There are ongoing domain name management issues to be considered. Each registration includes contact information for the registrant, billing, administration and technical matters. If there are multiple domain names and different employees or departments involved within a business, it can be difficult to coordinate the management process. In some cases, third parties such as an advertising agency may register a domain name relating to a promotional event. Therefore, it is prudent to develop a generic name and e-mail address as the standard contact information for all domain name registrations. This will avoid potential problems where employees named in a registration leave the company or their employment is terminated.

Similar considerations apply to access codes and account information with registrars. There should be centralized account management and standardized procedures across the enterprise, including all subsidiaries and divisions, to ensure domain names are obtained and maintained as part of a proactive strategy. The strategy should specify the extent of protection required in relevant gTLDs and ccTLDs.

The importance of developing generic contact information is illustrated in two situations. First, there will likely be numerous renewal dates for existing domain name registrations. If a renewal notice is not appropriately responded to, a registrar may de-activate the domain in which case it will no longer resolve to the designated IP address, resulting in blank pages or error messages when customers attempt to browse the site. Further, the de-activated domain name may become available for registration by a third party.

Second, the administrative contact for a domain name frequently has the authority to change any aspect of the domain name record, including the server to which the IP address points. If an individual employee listed as a domain administrative contact, leaves the company on unfavorable terms, the prospect for problems exists if the employee knows that they can control the domain names. t is helpful to have domain names consolidated into a single account with a specific registrar. Some registrars will allow customers to assign varying access levels to designated individuals.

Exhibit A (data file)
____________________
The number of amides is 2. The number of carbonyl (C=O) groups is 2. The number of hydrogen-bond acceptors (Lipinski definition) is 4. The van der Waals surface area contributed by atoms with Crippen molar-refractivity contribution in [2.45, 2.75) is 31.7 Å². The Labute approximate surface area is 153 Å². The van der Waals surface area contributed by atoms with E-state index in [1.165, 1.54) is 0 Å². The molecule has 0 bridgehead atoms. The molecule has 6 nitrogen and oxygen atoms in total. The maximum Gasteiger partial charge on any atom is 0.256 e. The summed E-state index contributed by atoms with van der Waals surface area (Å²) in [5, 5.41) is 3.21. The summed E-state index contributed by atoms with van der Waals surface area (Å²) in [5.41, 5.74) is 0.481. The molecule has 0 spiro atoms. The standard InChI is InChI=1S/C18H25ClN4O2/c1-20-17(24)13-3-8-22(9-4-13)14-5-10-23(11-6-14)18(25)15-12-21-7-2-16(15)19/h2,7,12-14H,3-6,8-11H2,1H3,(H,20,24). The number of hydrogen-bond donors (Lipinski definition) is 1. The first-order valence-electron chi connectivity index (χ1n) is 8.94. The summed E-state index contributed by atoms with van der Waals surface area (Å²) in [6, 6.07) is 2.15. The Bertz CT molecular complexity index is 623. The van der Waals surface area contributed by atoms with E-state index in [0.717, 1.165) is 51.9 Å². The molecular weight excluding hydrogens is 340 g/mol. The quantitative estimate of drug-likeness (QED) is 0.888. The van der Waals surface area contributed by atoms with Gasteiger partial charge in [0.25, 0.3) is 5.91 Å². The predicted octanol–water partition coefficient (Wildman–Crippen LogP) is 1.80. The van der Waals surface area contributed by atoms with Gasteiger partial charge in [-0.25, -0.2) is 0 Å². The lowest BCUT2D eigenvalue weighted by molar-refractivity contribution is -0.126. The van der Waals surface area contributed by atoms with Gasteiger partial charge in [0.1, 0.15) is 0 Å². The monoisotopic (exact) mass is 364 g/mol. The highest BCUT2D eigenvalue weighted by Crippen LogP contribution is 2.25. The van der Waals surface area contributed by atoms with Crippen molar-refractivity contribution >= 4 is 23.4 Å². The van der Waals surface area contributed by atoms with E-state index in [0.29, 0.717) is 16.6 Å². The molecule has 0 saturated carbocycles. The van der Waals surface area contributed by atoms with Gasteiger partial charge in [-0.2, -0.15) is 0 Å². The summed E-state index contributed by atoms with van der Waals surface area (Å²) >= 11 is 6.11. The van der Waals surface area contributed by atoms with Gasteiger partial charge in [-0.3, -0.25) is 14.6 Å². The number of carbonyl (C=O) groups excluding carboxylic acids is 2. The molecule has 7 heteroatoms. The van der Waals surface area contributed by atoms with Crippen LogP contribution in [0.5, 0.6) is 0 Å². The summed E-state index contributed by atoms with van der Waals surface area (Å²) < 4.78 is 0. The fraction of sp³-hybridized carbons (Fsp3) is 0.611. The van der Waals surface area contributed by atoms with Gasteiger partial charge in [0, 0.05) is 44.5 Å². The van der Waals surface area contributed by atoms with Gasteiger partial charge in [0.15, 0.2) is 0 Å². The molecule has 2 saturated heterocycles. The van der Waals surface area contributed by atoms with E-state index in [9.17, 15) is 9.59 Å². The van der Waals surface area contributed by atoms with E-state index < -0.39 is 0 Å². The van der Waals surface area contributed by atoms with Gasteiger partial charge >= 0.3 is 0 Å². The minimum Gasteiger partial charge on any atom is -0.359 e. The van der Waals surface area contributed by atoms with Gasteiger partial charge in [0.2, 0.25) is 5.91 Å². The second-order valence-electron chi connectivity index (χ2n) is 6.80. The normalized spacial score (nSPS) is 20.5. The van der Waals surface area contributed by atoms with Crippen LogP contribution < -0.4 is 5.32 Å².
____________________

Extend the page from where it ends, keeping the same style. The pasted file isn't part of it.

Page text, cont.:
Finally, it is prudent to choose a registrar which offers heightened security measures. These measures, including various "locking" and hardening features, can help address potential cyber-attacks as well as dealing with domain name issues.

It is also important to conduct searches periodically to ascertain whether other domain names have been registered which are potentially confusing with the domain names being managed. The searches should extend to online social media sites such as Facebook and Twitter, which can be used for cybersquatting or name squatting activities. Typically, this will involve utilizing tools to monitor third party use of brand components in domain names and as a part of web content. Since there is much ground to cover the focus should be narrowed to what is most important. The proactive management of domain names and their link with brand names can be an important element in combatting online fraud as cyber criminals frequently attempt to use similar domain names as part of their schemes. Similarly, the brand owner should carry out periodic audits of domain registrations to ensure the portfolio is up to date. If a brand owner engages in online marketing, electronic branding guidelines, including brand name usage guidelines, should be developed. In addition, the steps to ensure compliance should be implemented.

It is also prudent to develop strategies to register new names a brand owner may wish to use in the future or to prevent third parties from using them. In addition, for new product launches, mergers or name changes, domain names should be obtained in advance and masked to avoid premature release. These strategies should consider the availability of new TLDs.

Finally, a policy should be developed concerning the recovery of domain names inappropriately registered by third parties. Consideration should be given to what is to be done with recovered domain names and associated website content. In deciding what to do, the Internet traffic generated by the domain name will be an important consideration.

The content of this article is intended to provide a general guide to the subject matter. Specialist advice should be sought about your specific circumstances.